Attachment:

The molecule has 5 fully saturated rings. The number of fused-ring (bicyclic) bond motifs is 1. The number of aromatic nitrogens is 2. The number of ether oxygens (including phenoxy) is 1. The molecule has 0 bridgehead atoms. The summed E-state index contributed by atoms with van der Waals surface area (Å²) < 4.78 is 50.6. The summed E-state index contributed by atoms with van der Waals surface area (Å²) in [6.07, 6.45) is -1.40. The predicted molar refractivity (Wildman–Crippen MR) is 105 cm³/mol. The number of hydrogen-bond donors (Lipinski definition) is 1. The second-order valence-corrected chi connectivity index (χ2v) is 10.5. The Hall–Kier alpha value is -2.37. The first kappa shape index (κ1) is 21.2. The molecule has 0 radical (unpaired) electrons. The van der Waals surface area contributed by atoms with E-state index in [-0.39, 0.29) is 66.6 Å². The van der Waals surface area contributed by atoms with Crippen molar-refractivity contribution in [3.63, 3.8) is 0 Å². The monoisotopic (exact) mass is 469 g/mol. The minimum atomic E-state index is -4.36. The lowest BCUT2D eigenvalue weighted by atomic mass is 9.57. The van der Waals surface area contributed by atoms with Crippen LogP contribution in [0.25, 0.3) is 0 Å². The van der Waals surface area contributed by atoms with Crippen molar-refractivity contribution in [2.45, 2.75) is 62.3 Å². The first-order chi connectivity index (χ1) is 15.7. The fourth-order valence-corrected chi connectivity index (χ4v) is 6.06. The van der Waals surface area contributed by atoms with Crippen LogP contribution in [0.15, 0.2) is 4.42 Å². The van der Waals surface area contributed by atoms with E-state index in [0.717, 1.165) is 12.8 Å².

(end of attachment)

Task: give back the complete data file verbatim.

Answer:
The molecule has 5 fully saturated rings. The number of fused-ring (bicyclic) bond motifs is 1. The number of aromatic nitrogens is 2. The number of ether oxygens (including phenoxy) is 1. The molecule has 0 bridgehead atoms. The summed E-state index contributed by atoms with van der Waals surface area (Å²) < 4.78 is 50.6. The summed E-state index contributed by atoms with van der Waals surface area (Å²) in [6.07, 6.45) is -1.40. The predicted molar refractivity (Wildman–Crippen MR) is 105 cm³/mol. The number of hydrogen-bond donors (Lipinski definition) is 1. The second-order valence-corrected chi connectivity index (χ2v) is 10.5. The Hall–Kier alpha value is -2.37. The first kappa shape index (κ1) is 21.2. The molecule has 0 radical (unpaired) electrons. The van der Waals surface area contributed by atoms with E-state index in [-0.39, 0.29) is 66.6 Å². The van der Waals surface area contributed by atoms with Crippen molar-refractivity contribution in [3.63, 3.8) is 0 Å². The monoisotopic (exact) mass is 469 g/mol. The minimum atomic E-state index is -4.36. The lowest BCUT2D eigenvalue weighted by atomic mass is 9.57. The van der Waals surface area contributed by atoms with Crippen LogP contribution in [0.25, 0.3) is 0 Å². The van der Waals surface area contributed by atoms with Crippen molar-refractivity contribution in [2.45, 2.75) is 62.3 Å². The first-order chi connectivity index (χ1) is 15.7. The fourth-order valence-corrected chi connectivity index (χ4v) is 6.06. The van der Waals surface area contributed by atoms with Crippen LogP contribution in [0.15, 0.2) is 4.42 Å². The van der Waals surface area contributed by atoms with E-state index in [0.717, 1.165) is 12.8 Å².